RESULTS: Yeast two-hybrid (Y2H) experiment was used to identify the binding partners of surface antigens of T. gondii by using SAG2 as bait. Colony PCR was performed and positive clones were sent for sequencing to confirm their identity. The yeast plasmids for true positive clones were rescued by transformation into E. coli TOP 10F' cells. The interplay between bait and prey was confirmed by β-galactosidase assay and co-immunoprecipitation experiment. We detected 20 clones interacting with SAG2 based on a series of the selection procedures. Following the autoactivation and toxicity tests, SAG2 was proven to be a suitable candidate as a bait. Thirteen clones were further examined by small scale Y2H experiment. The results indicated that a strong interaction existed between Homo sapiens zinc finger protein and SAG2, which could activate the expressions of the reporter genes in diploid yeast. Co-immunoprecipitation experiment result indicated the binding between this prey and SAG2 protein was significant (Mann-Whitney U-test: Z = -1.964, P = 0.05).
CONCLUSIONS: Homo sapiens zinc finger protein was found to interact with SAG2. To improve the understanding of this prey protein's function, advanced investigations need to be carried out.
METHODS: Forty full-length pktrap sequences from clinical isolates of Malaysia along with the reference H-strain were downloaded from published databases. Genetic diversity, polymorphism, haplotype and natural selection were determined using DnaSP 5.10 software. McDonald-Kreitman test was conducted using P. vivax and Plasmodium coatneyi as ortholog sequence in DnaSP 5.10 software. Population genetic differentiation index (FST) of parasite populations was determined using Arlequin v3.5. Phylogenetic relationships between trap ortholog genes were determined using MEGA 5.0 software.
RESULTS: Comparison of 40 full-length pktrap sequences along with the H-strain identified 74 SNPs (53 non-synonymous and 21 synonymous substitutions) resulting in 29 haplotypes. Analysis of the full-length gene showed that the nucleotide diversity was lower compared to its nearest ortholog pvtrap. Domain-wise analysis indicated that the proline/asparagine rich region had higher nucleotide diversity compared to the von Willebrand factor domain and the thrombospondin-type-1 domain. McDonald-Kreitman test identified that the ratio of the number of nonsynonymous to synonymous polymorphic sites within P. knowlesi was significantly higher than that of the number of nonsynonymous to synonymous fixed sites between P. knowlesi and P. vivax. The von Willebrand factor domain also indicated balancing selection using MK test, however, it did not give significant results when tested with P. coatneyi as an outgroup. Phylogenetic analysis of full-length genes identified three distinct sub-clusters of P. knowlesi, one originating from Peninsular Malaysia and two originating from Malaysian Borneo. High population differentiation values was observed within samples from Peninsular Malaysia and Malaysian Borneo.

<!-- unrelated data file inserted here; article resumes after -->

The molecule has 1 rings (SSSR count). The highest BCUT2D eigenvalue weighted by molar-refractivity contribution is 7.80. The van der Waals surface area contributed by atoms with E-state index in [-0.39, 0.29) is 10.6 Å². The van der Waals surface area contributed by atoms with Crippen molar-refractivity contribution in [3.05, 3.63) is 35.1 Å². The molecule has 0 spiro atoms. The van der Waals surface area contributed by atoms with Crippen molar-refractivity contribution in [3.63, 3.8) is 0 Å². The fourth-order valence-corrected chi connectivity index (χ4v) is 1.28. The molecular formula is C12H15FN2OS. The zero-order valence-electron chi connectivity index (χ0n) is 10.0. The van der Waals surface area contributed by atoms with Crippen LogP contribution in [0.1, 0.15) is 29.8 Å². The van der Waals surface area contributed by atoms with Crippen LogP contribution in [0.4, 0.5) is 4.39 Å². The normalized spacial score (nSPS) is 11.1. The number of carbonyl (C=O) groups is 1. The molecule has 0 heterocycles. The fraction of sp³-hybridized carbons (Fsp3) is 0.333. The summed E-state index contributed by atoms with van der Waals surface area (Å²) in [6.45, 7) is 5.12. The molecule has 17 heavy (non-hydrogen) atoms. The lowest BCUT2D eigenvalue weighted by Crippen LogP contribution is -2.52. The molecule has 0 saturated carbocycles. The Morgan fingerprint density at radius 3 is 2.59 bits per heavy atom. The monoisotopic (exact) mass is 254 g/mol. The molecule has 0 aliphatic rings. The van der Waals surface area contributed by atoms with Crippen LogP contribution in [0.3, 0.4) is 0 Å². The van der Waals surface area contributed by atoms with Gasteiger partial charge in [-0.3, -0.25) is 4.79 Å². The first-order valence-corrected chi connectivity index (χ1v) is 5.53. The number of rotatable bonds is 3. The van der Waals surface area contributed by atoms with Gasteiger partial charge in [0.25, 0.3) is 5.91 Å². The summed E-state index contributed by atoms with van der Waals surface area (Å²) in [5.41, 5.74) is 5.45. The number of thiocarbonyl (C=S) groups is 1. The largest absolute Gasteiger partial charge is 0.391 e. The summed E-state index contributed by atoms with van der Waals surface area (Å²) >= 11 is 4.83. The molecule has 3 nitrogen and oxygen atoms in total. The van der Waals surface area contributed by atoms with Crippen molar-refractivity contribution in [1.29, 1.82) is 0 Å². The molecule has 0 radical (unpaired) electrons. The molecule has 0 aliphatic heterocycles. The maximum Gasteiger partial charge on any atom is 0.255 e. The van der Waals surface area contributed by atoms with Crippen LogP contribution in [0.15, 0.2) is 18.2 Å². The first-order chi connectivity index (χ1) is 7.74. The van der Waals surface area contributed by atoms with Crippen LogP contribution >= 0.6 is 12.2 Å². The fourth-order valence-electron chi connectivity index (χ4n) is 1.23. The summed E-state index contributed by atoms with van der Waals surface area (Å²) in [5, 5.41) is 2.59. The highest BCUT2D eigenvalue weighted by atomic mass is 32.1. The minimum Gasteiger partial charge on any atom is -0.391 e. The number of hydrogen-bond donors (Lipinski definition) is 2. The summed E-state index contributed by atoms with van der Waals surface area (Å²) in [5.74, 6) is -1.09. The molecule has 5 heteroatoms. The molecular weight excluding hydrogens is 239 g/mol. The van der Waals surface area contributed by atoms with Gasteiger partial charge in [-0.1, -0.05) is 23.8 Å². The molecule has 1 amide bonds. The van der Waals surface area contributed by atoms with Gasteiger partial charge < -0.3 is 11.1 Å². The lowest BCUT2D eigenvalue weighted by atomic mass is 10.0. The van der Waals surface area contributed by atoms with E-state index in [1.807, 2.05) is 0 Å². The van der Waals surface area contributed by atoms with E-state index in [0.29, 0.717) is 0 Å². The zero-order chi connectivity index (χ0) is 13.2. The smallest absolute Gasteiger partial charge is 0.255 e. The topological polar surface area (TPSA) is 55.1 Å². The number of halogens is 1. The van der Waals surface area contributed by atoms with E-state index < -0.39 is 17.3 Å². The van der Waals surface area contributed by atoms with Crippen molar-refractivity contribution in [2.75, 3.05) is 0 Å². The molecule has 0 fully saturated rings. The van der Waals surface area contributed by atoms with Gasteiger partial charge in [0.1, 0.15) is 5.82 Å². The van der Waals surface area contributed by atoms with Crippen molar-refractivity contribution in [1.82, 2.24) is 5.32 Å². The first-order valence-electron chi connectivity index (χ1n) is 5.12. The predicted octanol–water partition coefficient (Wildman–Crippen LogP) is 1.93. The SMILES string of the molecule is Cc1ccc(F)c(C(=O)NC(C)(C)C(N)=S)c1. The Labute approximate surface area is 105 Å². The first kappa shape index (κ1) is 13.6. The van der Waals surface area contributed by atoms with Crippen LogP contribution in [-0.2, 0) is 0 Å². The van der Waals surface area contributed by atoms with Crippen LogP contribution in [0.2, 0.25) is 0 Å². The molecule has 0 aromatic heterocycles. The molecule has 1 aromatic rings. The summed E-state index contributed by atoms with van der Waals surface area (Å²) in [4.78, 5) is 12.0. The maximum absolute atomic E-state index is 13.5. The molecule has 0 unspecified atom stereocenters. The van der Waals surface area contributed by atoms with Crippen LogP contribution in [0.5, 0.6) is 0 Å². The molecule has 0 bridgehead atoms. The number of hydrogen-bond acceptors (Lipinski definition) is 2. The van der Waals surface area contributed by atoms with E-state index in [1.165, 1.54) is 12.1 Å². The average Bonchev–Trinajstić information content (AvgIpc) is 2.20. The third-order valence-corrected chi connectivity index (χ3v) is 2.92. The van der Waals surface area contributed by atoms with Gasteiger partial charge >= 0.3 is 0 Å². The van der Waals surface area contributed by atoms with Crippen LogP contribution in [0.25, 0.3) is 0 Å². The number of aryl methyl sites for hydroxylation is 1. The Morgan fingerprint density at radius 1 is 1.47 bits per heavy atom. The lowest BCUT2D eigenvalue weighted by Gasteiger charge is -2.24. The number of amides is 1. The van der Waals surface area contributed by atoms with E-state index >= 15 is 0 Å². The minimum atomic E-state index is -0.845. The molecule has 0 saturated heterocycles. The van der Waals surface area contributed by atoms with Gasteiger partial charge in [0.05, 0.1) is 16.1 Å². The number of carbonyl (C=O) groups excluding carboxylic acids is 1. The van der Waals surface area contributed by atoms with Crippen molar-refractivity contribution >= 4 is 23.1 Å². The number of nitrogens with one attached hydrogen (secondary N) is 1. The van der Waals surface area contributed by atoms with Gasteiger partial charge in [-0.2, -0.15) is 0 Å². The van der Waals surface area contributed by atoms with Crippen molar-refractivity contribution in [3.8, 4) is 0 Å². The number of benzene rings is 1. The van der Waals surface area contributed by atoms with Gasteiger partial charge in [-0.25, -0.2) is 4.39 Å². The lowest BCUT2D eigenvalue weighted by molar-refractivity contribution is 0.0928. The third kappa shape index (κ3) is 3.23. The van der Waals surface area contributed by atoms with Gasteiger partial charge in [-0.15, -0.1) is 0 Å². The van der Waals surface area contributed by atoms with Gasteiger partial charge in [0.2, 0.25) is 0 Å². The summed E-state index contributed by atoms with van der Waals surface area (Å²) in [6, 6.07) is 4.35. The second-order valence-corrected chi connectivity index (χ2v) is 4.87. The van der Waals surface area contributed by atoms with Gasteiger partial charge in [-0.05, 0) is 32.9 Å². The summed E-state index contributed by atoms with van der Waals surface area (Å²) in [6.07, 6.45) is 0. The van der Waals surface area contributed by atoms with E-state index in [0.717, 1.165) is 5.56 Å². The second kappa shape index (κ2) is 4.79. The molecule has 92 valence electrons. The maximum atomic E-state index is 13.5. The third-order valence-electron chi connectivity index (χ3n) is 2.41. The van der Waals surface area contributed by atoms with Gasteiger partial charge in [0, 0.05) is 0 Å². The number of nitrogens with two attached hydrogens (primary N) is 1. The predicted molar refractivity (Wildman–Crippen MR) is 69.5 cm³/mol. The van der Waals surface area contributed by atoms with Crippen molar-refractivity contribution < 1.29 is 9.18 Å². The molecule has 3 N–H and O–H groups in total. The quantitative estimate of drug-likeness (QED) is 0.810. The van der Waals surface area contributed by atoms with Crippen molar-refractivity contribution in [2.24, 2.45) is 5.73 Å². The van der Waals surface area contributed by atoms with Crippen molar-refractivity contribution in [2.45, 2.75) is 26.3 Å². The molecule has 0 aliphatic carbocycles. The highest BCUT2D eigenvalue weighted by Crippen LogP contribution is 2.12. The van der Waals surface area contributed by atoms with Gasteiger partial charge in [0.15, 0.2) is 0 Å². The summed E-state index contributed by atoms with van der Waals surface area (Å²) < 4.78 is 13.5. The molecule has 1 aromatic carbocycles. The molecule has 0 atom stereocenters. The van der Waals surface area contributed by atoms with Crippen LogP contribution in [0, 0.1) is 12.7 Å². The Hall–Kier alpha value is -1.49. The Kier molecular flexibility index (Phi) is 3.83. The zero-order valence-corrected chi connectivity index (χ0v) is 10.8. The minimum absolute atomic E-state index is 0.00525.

CONCLUSIONS: This study is the first to report on the genetic diversity and natural selection of full-length pktrap. Low level of genetic diversity was found across the full-length gene of pktrap. Balancing selection of the von Willebrand factor domain indicated that TRAP could be a target in inducing immune response against P. knowlesi infections. However, higher number of samples would be necessary to further confirm the findings.
RESULTS: In the erythrocyte-binding assay, binding level was determined by scoring the number of rosettes that were formed by erythrocytes surrounding transfected mammalian COS-7 cells which expressed PkDBPαII. The assay result revealed a significant difference in the binding level. The number of rosettes scored for Fya+/b+ was 1.64-fold higher than that of Fya+/b- (155.50 ± 34.32 and 94.75 ± 23.16 rosettes, respectively; t(6) = -2.935, P = 0.026).
CONCLUSIONS: The erythrocyte-binding assay provided a simple approach to quantitatively determine the binding level of PkDBPαII to the erythrocyte Duffy antigen. Using this assay, PkDBPαII was found to display higher binding to Fya+/b+ erythrocytes than to Fya+/b- erythrocytes.
METHODS: SfSAG2 and SfSAG3 genes were isolated from S. falcatula and expressed in Escherichia coli expression system. A total of 348 serum samples [volunteers from both islands (n = 100), non-Sarcocystis parasitic infections patients (n = 50) and healthy donors (n = 100)] were collected and tested with purified SfSAGs in Western blot and ELISA assays to measure the seroprevalence of human sarcocystosis.
RESULTS: None of the sera in this study reacted with rSfSAG2 by Western blot and ELISA. For rSfSAG3, relatively high prevalence of sarcocystosis was observed in Tioman Island (75.5%) than in Pangkor Island (34%) by Western blot. In ELISA, the different prevalence rate was observed between Tioman Island (43.8%) and Pangkor Island (37%). The prevalence rate in other parasitic infections (amoebiasis, cysticercosis, filariasis, malaria, toxocariasis and toxoplasmosis) was 30% by Western blot and 26% by ELISA. Only 8% (by Western blot) and 10% (by ELISA) of healthy donors showed reactivity towards rSfSAG3.
CONCLUSION: This is the first study reporting a seroprevalence of sarcocystosis in Pangkor and Tioman Islands, Malaysia. The combination of Western blot and ELISA is suitable to be used for serodiagnosis of sarcocystosis. With further evaluations, SfSAG3 can potentially be used to confirm infection, asymptomatic screening, surveillance and epidemiological studies.